Abstract: By means of heparin-induced extracorporeal LDL precipitation (HELP) selective, immediate and safe elimination of substances relevant to haemorheology such as fibrinogen, total cholesterol, low-density lipoprotein (LDL) , and triglycerides has become possible. The reduction of these parameters leads to a quick and statistically significant amelioration of the haemorheologic pattern, which has so far not been obtained by any haemorheologically active substance in comparable time or to a comparable degree. As this procedure was proved to be successful in cases of cardiac and cerebrovascular disease as well as in peripheral arterial disease where the haemorheologic state and clinical symptoms were improved…after HELP series, this treatment was also used in five patiens with ocular microcirculatory diseases (two branch retinal vein occlusions, one central retinal vein occlusion, one central artery occlusion, and one nonarteritic anterior ischaemic optic neuropathy. HELP was applied 6 times in each case. Fibrinogen (p < 0.0001), total cholesterol, LDL, and triglycerides (p < 0.001 each) were significantly reduced, even whole blood and plasma viscosity (p < 0.002 each) and red cell transit time (p < 0.003) had been ameliorated. At the end of the treatment session the patients showed an increase of their visual acuity by three or more lines as well as an improvement of the visual field. This very first results in oculary application of HELP could open an new discussion about the hypothesis that improved haemorheologic property of blood is an important factor in clinical recovery as well as basic ophtalmological function.
Abstract: Recombinant human erythropoietin (rhEPO; 180 or 1800 IU per kg) was daily administered to 6 weeks old rats for 1 to 2 weeks.  The increase of blood viscosity in rhEPO-administered rats in a saturation manner entirely depends on the hematocrit (the plasma viscosity and the plasma protein composition were not altered by rhEPO-administration).  No change in red cell deformability was observed upon rhEPO administration.  The velocity of rouleaux formation in autologous plasma decreased in rhEPO-administered rats.  A considerable polycythemia with reticulocytosis was induced in dose- and duration-dependent manners but in a saturation manner: cell volume increased…and intracellular hemoglobin concentration inversely decreased. The density distribution of red cells shifted towards low specific gravity and became heterogenous.  No drastic alterations in contents of 2, 3-diphosphoglycerate and ATP were detected. In conclusion, the increase of blood viscosity upon daily administration of rhEPO was hematocrit-dependent, regardless of the appearance of red cells with large volume and low internal viscosity.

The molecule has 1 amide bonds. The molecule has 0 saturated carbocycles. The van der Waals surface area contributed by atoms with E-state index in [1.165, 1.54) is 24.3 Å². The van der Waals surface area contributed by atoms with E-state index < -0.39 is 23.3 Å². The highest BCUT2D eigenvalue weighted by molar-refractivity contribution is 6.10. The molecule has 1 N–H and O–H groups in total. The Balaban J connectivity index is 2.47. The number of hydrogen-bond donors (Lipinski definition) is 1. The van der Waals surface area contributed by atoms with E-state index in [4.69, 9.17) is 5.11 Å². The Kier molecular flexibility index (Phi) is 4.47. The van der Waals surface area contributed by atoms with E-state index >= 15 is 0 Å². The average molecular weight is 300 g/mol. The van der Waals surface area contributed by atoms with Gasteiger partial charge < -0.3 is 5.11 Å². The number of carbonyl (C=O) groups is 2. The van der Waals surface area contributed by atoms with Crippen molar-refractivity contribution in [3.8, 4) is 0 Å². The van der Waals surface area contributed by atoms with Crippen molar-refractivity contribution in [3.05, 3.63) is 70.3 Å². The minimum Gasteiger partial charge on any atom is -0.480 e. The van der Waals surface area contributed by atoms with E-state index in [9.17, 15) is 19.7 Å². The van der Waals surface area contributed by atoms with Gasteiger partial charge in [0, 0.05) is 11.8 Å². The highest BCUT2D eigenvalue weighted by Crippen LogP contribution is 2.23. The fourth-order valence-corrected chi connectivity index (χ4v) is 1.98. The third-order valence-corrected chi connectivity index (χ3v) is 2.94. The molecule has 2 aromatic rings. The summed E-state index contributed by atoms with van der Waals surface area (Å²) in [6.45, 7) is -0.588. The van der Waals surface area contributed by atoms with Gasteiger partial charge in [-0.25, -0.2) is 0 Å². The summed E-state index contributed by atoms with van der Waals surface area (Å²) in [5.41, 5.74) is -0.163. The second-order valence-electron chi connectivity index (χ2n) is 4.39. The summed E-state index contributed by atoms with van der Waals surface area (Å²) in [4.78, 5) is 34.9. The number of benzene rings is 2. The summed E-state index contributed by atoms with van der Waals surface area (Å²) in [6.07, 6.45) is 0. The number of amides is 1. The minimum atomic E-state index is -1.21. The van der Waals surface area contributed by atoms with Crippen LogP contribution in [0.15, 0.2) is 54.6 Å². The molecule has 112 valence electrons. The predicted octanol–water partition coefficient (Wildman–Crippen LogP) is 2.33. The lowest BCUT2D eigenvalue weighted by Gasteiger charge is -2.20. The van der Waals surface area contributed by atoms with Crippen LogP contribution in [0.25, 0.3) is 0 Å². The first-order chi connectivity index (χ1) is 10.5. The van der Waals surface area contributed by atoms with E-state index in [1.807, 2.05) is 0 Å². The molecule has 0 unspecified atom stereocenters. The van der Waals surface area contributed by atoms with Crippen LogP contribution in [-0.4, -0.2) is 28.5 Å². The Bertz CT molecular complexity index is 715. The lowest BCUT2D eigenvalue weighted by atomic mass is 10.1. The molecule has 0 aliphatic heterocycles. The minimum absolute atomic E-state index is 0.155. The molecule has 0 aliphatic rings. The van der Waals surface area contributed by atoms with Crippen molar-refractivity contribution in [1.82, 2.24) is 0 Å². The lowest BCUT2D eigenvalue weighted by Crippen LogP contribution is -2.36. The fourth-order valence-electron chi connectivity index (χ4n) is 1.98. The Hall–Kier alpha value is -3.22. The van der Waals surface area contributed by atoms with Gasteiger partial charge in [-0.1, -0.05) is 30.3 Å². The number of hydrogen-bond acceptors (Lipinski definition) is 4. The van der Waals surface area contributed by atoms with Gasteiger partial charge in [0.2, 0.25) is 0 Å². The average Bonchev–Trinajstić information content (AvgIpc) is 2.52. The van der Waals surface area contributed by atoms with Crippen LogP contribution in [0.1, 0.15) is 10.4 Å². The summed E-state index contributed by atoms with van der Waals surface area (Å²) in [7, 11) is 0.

Keywords: Erythropoietin (recombinant human), red cell deformability, red cell aggregation, viscosity, organic phosphates
Abstract: Blood cell and vascular cell dysfunctions have been observed in diabetes mellitus. Platelet hyperaggregability, monocyte dysfunctions, erythrocyte aggregability and adherence begin to be understood at the molecular level. The smooth muscle cell proliferation and the increase in vascular permeability could be related to cell-cell interactions or mediated via released factors such as cytokines or free radicals. A common but not exclusive explanation of these abnormalities could be non enzymatic glycosylation of lipids, proteins and cellular components.